Well, THIS was disturbing. Maybe not a book to read in 2020? I picked this up because the horror movie forums I follow were raving about Netflix’s new film version of it and I wanted to read it first. Now I can’t tell if I’m excited to see it or dreading it. Not really; I’m excited. Online fans mentioned how David Lynch-like it is (the movie), and they’re correct, but the book also has a real David Cronenberg and Chuck Palahniuk feel to it. In other words, it’s haunting.
The book seemingly starts out with a routine (if maybe a little tense) trip to a farmhouse for the introduction of a new girlfriend (the narrator) to her boyfriend’s parents. We get mostly her inner dialogue and anxiety about her partner, Jake, and whether to end things. We’re given just enough of the relationship to think that maybe she should just stick it out, that this seems pretty workable, and then they arrive at the farmhouse and everything you thought you’d intuited is gone and never comes back and it’s one harrowing scene after another and you wish and wish they were just back in the safety of that car trip. Fueled by tiny, cryptic chapters that allude to an unknowable yet obviously terrible tragedy, this books speeds along stopping only occasionally for the reader to think “Wait. What? NO. NO. NO.”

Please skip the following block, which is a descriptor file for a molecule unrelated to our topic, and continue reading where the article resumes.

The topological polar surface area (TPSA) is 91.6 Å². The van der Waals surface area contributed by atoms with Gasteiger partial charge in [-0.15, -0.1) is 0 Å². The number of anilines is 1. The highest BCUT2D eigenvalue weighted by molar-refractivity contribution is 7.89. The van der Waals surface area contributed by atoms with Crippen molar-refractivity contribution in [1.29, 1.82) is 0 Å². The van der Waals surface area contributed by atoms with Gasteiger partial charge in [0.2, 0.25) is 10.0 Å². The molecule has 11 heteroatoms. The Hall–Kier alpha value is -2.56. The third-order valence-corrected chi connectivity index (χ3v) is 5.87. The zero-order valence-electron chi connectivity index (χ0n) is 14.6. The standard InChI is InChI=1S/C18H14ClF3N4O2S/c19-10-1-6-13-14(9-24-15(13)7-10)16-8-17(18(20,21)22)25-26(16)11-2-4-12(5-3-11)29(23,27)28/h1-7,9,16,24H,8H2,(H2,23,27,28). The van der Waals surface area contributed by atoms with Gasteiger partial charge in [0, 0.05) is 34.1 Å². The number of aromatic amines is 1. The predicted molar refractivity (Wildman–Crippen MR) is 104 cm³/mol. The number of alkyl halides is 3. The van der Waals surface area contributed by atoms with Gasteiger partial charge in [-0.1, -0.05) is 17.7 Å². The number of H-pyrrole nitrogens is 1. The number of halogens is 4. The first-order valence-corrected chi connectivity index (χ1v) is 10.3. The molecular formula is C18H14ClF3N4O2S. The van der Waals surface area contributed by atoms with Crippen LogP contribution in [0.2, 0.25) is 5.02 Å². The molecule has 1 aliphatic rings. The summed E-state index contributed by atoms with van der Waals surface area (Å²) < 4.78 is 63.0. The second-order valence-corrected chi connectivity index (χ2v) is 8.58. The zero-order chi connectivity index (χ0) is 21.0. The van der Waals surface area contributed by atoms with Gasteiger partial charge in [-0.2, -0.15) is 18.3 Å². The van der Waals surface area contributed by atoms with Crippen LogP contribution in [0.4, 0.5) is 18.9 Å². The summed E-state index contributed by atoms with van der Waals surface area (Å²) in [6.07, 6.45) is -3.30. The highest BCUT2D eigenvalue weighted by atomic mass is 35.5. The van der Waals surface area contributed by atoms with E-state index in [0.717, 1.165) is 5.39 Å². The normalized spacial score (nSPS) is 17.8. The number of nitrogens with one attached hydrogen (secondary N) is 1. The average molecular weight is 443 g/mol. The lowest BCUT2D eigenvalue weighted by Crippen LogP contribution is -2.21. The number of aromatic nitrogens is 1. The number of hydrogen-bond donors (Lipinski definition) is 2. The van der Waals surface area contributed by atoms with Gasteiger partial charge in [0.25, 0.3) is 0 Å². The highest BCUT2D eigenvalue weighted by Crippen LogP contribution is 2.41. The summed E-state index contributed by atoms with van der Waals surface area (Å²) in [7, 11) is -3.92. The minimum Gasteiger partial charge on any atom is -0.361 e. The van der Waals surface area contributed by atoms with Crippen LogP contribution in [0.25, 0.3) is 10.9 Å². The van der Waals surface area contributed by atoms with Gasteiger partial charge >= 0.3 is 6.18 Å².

I honestly don’t know if I’m recommending this or not. I loved it and think many others will too but it tore up my brain and soul — so just know that going into it, okay?
Review by Sarah Maciejewski of the Children’s Room.
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